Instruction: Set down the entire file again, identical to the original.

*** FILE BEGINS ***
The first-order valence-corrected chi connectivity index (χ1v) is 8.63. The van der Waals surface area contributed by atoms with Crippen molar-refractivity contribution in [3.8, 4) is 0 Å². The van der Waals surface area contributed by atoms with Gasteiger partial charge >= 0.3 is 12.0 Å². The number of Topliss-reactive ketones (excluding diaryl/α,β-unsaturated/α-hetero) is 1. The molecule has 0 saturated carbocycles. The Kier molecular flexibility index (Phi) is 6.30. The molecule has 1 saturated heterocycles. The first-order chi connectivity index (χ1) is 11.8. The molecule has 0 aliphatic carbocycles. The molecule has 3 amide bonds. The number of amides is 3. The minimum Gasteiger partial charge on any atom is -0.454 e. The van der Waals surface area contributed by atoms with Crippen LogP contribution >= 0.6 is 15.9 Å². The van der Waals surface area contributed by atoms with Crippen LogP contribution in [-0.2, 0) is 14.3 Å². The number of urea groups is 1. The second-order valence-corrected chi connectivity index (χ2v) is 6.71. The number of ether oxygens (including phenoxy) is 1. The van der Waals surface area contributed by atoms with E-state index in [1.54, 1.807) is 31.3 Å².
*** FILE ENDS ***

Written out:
The first-order valence-corrected chi connectivity index (χ1v) is 8.63. The van der Waals surface area contributed by atoms with Crippen molar-refractivity contribution in [3.8, 4) is 0 Å². The van der Waals surface area contributed by atoms with Gasteiger partial charge >= 0.3 is 12.0 Å². The number of Topliss-reactive ketones (excluding diaryl/α,β-unsaturated/α-hetero) is 1. The molecule has 0 saturated carbocycles. The Kier molecular flexibility index (Phi) is 6.30. The molecule has 1 saturated heterocycles. The first-order chi connectivity index (χ1) is 11.8. The molecule has 0 aliphatic carbocycles. The molecule has 3 amide bonds. The number of amides is 3. The minimum Gasteiger partial charge on any atom is -0.454 e. The van der Waals surface area contributed by atoms with Crippen LogP contribution >= 0.6 is 15.9 Å². The van der Waals surface area contributed by atoms with Crippen LogP contribution in [-0.2, 0) is 14.3 Å². The number of urea groups is 1. The second-order valence-corrected chi connectivity index (χ2v) is 6.71. The number of ether oxygens (including phenoxy) is 1. The van der Waals surface area contributed by atoms with E-state index in [1.54, 1.807) is 31.3 Å².